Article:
"What else could you call Hill House?" Luke demanded.
"Well—disturbed, perhaps. Leprous. Sick. Any of the popular euphemisms for insanity; a deranged house is a pretty conceit."
♥ "I don't think we could leave now if we wanted to." Eleanor had spoken before she realized clearly what she was going to say, or what it was going to sound like to the others; she saw that they were staring at her, and laughed and added lamely, "Mrs. Dudley would never forgive us." She wondered if they really believed that that was what she had meant to say, and thought, Perhaps it has us now, this house, perhaps it will not let us go.
♥ "It was said that the older sister was crossed in love," the doctor agreed, "although that is said of almost any lady who prefers, for whatever reason, to live alone."
♥ "Hill House has an impressive list of tragedies connected with it, but then, most old houses have. People have to live and die somewhere, after all, and a house can hardly stand for eighty tears without seeing some of its inhabitants die within its walls."
♥ "And so the old house has just been sitting here." Luke put out a tentative finger and touched the marble cupid gingerly. "Nothing in it touched, nothing used, nothing here wanted by anyone any more, just sitting here thinking."
"And waiting," Eleanor said.
"And waiting," the doctor confirmed. "Essentially," he went on slowly, "the evil is the house itself, I think. It has enchained and destroyed its people and their lives, it is a place of contained ill will."
♥ Eleanor found herself unexpectedly admiring her own feet. Theodora dreamed over the fire just beyond the tips of her toes, and Eleanor thought with deep satisfaction that her feet were handsome in their red sandals; what a complete and separate thing I am, she thought, going from my red toes to the top of my head, individually an I, possessed of attributes belonging only to me. I have red shoes, she thought—that goes with being Eleanor; I dislike lobster and sleep on my left side and crack my knuckles when I am nervous and save buttons. I am holding a brandy glass which is mine because I am here and I am using it and I have a place in this room. I have red shoes and tomorrow I will wake up and I will still be here.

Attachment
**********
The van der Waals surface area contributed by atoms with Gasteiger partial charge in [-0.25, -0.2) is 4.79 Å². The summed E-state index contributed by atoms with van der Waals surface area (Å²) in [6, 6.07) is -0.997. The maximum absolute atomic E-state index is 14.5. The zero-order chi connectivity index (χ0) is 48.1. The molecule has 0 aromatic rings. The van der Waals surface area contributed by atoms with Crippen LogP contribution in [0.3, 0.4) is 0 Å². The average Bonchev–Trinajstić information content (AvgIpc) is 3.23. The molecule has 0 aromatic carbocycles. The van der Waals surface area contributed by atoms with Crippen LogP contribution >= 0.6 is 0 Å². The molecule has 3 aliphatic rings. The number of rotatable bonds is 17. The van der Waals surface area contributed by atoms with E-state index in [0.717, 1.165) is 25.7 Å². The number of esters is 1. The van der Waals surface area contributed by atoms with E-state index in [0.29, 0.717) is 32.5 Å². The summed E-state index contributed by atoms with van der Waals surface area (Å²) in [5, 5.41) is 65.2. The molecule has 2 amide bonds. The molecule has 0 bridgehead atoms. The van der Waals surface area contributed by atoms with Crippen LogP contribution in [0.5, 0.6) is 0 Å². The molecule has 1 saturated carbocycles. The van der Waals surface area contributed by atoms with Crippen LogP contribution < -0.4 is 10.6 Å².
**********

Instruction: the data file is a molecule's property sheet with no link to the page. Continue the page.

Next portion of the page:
"I have red shoes," she said very softly, and Theodora turned and smiled up at her.
♥ "I can tell you one thing," the doctor said, :"if it was the younger sister sneaking around this house at night, she had nerves of iron. It watches," he added suddenly. "The house. It watches every move you make."
♥ Her fingernails were dirty, and her hand was badly shaped and people made jokes about love because sometimes it was funny.
♥n Then she slept, secure; in the next room Theodora slept, smiling, with her light on. Farther down the hall the doctor, reading Pamela, lifted his head occasionally to listen, and once went to his door and stood for a minute, looking down the hall, before going back to his book. A nightlight shone at the top of the stairs over the pool of blackness which was the hall. Luke slept, on his bedside table a flashlight and the lucky piece he always carried with him. Around them the house brooded, settling and stirring with a movement that was almost like a shudder.
♥ Eleanor felt, as she had the day before, that the conversation was being skillfully guided away from the thought of fear, so very present in her own mind. Perhaps she was to be allowed to speak occasionally for all of them so that, quieting her, they quieted themselves and could leave the subject behind them; perhaps, vehicle for every kind of fear, she contained enough for all.
♥ "One of the peculiar traits of Hill House is its design—"
"Crazy house at the carnival."